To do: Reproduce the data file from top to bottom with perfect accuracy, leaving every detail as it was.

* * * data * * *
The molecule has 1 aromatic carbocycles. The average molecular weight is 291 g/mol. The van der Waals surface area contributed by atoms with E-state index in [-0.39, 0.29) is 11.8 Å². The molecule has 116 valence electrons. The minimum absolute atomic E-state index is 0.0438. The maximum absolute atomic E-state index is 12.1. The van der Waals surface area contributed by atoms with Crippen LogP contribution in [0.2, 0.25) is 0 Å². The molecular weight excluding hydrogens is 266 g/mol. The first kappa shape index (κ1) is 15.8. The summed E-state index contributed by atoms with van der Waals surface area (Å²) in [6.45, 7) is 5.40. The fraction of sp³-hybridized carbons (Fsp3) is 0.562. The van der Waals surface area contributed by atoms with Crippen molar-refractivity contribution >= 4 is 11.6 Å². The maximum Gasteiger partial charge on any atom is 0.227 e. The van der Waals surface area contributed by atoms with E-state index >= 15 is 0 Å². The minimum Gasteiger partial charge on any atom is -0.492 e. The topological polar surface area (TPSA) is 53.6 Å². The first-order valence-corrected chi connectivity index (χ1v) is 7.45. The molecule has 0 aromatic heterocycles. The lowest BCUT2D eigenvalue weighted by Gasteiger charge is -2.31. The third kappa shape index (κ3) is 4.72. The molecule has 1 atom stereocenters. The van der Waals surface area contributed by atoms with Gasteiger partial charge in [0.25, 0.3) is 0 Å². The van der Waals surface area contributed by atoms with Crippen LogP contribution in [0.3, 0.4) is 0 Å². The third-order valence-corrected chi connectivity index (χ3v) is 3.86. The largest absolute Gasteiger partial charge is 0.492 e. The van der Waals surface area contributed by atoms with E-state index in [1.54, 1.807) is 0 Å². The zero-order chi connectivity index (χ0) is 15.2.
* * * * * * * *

The molecule has 1 aromatic carbocycles. The average molecular weight is 291 g/mol. The van der Waals surface area contributed by atoms with E-state index in [-0.39, 0.29) is 11.8 Å². The molecule has 116 valence electrons. The minimum absolute atomic E-state index is 0.0438. The maximum absolute atomic E-state index is 12.1. The van der Waals surface area contributed by atoms with Crippen LogP contribution in [0.2, 0.25) is 0 Å². The molecular weight excluding hydrogens is 266 g/mol. The first kappa shape index (κ1) is 15.8. The summed E-state index contributed by atoms with van der Waals surface area (Å²) in [6.45, 7) is 5.40. The fraction of sp³-hybridized carbons (Fsp3) is 0.562. The van der Waals surface area contributed by atoms with Crippen molar-refractivity contribution >= 4 is 11.6 Å². The maximum Gasteiger partial charge on any atom is 0.227 e. The van der Waals surface area contributed by atoms with E-state index >= 15 is 0 Å². The minimum Gasteiger partial charge on any atom is -0.492 e. The topological polar surface area (TPSA) is 53.6 Å². The first-order valence-corrected chi connectivity index (χ1v) is 7.45. The molecule has 0 aromatic heterocycles. The lowest BCUT2D eigenvalue weighted by Gasteiger charge is -2.31. The third kappa shape index (κ3) is 4.72. The molecule has 1 atom stereocenters. The van der Waals surface area contributed by atoms with Gasteiger partial charge in [0.25, 0.3) is 0 Å². The van der Waals surface area contributed by atoms with Crippen LogP contribution in [0.3, 0.4) is 0 Å². The third-order valence-corrected chi connectivity index (χ3v) is 3.86. The largest absolute Gasteiger partial charge is 0.492 e. The van der Waals surface area contributed by atoms with E-state index in [1.54, 1.807) is 0 Å². The zero-order chi connectivity index (χ0) is 15.2.